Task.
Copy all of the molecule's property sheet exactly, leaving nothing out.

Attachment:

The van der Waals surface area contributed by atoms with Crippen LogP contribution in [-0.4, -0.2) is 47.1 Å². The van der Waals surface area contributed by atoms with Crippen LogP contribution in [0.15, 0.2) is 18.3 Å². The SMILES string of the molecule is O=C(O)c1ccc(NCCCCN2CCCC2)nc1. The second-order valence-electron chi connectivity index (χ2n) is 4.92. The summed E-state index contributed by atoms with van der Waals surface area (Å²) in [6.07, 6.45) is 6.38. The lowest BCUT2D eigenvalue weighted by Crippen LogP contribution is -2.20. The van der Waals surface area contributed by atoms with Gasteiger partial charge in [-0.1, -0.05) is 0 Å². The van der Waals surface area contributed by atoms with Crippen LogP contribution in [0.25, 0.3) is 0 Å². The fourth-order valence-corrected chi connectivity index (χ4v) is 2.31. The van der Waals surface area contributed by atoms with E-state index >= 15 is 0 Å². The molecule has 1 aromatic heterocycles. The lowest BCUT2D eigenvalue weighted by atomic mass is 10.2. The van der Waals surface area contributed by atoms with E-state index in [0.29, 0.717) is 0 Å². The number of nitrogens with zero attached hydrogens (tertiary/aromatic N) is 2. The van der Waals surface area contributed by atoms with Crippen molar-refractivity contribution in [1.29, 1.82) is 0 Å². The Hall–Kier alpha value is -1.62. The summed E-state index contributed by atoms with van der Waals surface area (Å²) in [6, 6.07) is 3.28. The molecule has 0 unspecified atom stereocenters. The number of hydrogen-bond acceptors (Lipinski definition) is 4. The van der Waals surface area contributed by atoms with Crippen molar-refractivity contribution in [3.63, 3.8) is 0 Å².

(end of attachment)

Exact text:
The van der Waals surface area contributed by atoms with Crippen LogP contribution in [-0.4, -0.2) is 47.1 Å². The van der Waals surface area contributed by atoms with Crippen LogP contribution in [0.15, 0.2) is 18.3 Å². The SMILES string of the molecule is O=C(O)c1ccc(NCCCCN2CCCC2)nc1. The second-order valence-electron chi connectivity index (χ2n) is 4.92. The summed E-state index contributed by atoms with van der Waals surface area (Å²) in [6.07, 6.45) is 6.38. The lowest BCUT2D eigenvalue weighted by Crippen LogP contribution is -2.20. The van der Waals surface area contributed by atoms with Gasteiger partial charge in [-0.1, -0.05) is 0 Å². The van der Waals surface area contributed by atoms with Crippen LogP contribution in [0.25, 0.3) is 0 Å². The fourth-order valence-corrected chi connectivity index (χ4v) is 2.31. The van der Waals surface area contributed by atoms with E-state index >= 15 is 0 Å². The molecule has 1 aromatic heterocycles. The lowest BCUT2D eigenvalue weighted by atomic mass is 10.2. The van der Waals surface area contributed by atoms with E-state index in [0.29, 0.717) is 0 Å². The number of nitrogens with zero attached hydrogens (tertiary/aromatic N) is 2. The van der Waals surface area contributed by atoms with Crippen molar-refractivity contribution in [1.29, 1.82) is 0 Å². The Hall–Kier alpha value is -1.62. The summed E-state index contributed by atoms with van der Waals surface area (Å²) in [6, 6.07) is 3.28. The molecule has 0 unspecified atom stereocenters. The number of hydrogen-bond acceptors (Lipinski definition) is 4. The van der Waals surface area contributed by atoms with Crippen molar-refractivity contribution in [3.63, 3.8) is 0 Å².